The administration building of Pittsburgh Public Schools in Oakland. (Photo by Ryan Loew/PublicSource)
by Oliver Morrison, PublicSource
Young students appeared to struggle more during the pandemic to adjust to remote learning than older students in Pittsburgh, according to test data for the 2020-2021 school year released by the Pennsylvania Department of Education on Friday.
Although there was a wide range of performance, on average, elementary schools in Pittsburgh saw more than twice the decline in the percentage of students passing state end-of-course exams than the district’s high schools.
Typically, students in grades 3-8 and grade 11 take an exam in math, science and English language arts in the spring. In 2021, the option was given to take the test in the fall. The new data includes results from both. The state tests were canceled in 2020, so this is the first data from the state in two years.
The state urged caution in interpreting results because fewer students took the tests than in typical years and some took it at a different time of year. However, a sharper decline in scores for young students is consistent with other testing data from the district.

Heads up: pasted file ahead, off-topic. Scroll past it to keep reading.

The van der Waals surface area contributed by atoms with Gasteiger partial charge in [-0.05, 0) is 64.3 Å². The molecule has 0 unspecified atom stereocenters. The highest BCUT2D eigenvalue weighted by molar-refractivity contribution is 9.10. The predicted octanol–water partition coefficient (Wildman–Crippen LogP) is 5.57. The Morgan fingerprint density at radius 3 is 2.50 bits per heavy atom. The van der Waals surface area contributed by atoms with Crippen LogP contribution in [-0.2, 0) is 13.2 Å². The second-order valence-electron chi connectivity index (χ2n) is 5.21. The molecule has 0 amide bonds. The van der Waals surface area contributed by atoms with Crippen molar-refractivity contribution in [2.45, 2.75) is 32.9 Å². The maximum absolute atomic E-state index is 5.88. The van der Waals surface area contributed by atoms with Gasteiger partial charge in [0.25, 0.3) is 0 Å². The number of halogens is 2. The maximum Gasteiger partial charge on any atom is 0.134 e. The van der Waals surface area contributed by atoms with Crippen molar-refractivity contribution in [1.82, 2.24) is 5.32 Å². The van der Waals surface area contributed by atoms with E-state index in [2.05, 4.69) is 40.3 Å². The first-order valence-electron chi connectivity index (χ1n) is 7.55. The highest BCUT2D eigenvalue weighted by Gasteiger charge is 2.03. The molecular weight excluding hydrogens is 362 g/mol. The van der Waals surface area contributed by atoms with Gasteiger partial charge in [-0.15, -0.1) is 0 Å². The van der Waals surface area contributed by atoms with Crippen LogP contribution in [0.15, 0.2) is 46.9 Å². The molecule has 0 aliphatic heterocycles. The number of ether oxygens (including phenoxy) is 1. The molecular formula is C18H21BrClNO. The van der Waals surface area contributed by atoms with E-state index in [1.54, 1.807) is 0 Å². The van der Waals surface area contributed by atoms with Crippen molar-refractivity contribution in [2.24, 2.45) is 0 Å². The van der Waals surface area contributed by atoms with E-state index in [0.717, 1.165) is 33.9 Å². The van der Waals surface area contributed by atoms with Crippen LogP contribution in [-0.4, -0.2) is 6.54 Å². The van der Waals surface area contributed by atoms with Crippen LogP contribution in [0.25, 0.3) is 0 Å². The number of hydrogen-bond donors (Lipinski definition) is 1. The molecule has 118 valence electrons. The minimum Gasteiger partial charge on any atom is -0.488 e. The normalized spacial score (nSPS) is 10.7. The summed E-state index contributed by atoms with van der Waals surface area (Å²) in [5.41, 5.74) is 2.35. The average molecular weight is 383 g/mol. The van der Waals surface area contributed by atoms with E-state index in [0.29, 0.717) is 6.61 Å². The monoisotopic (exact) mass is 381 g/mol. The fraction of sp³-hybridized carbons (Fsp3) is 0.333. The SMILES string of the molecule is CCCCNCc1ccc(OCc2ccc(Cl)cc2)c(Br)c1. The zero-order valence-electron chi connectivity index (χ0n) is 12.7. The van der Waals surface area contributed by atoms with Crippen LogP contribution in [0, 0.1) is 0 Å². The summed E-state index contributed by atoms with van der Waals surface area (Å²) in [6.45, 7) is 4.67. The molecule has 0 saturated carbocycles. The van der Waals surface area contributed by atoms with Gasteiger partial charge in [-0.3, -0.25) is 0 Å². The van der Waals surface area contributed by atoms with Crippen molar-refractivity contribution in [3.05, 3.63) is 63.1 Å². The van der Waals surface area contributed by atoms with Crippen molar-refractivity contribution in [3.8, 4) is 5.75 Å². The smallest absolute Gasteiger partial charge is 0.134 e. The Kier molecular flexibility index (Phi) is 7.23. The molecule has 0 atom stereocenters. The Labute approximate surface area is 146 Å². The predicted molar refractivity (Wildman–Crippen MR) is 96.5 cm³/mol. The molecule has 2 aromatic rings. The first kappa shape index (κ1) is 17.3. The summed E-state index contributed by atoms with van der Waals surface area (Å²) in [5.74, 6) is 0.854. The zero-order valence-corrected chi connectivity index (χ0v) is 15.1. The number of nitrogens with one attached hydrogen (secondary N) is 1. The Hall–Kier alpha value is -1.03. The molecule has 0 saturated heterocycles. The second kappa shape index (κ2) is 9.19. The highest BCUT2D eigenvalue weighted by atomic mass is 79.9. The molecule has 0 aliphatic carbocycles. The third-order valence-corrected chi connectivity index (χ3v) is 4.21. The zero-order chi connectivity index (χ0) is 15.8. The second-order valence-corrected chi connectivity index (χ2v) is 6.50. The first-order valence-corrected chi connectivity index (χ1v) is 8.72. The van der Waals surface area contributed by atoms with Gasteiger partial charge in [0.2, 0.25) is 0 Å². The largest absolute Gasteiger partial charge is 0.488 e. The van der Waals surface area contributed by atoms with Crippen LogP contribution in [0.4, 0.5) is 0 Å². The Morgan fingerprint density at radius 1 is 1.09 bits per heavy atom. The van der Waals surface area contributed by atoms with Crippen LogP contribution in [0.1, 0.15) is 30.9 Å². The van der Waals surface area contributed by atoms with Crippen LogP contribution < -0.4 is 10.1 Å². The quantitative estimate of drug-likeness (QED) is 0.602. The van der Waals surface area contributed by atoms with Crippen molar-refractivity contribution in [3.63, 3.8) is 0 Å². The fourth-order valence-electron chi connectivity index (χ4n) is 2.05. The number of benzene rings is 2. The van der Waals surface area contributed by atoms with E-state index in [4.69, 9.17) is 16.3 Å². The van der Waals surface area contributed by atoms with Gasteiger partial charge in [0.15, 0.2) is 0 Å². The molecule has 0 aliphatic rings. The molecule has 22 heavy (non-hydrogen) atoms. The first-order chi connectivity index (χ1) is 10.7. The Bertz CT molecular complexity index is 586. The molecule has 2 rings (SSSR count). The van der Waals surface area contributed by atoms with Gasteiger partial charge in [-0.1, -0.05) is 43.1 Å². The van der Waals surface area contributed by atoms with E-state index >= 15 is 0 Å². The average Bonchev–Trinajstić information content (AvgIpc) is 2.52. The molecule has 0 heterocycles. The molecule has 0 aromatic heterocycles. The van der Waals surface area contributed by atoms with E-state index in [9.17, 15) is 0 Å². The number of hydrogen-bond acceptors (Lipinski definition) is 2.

Although the new state data shows most Pittsburgh schools saw their scores decline, there was a wide range. At Pittsburgh Morrow K-8, for example, 6% more students passed their exams on average, while at Pittsburgh Dilworth 30% fewer students passed their end-of-course exams.
The test results were the worst for elementary math students: 21% fewer students tested at grade level or above on average at the elementary schools. And the results were best for high school biology: on average 4% more students passed the state biology exam.
Ten Pittsburgh schools saw improvements on their end-of-course science tests last year. More than 85% of students at Pittsburgh Miller K-5, for example, were at grade level or above on the end-of-course science test, compared to just 35% before the pandemic. That was by far the largest gain of any school in any subject in the district.
There were a couple positive outliers in English: Pittsburgh Science and Technology Academy, Pittsburgh Montessori K-5 and Pittsburgh Miller K-5 all increased the percentage of students passing their state English tests. All the other district schools saw declines.
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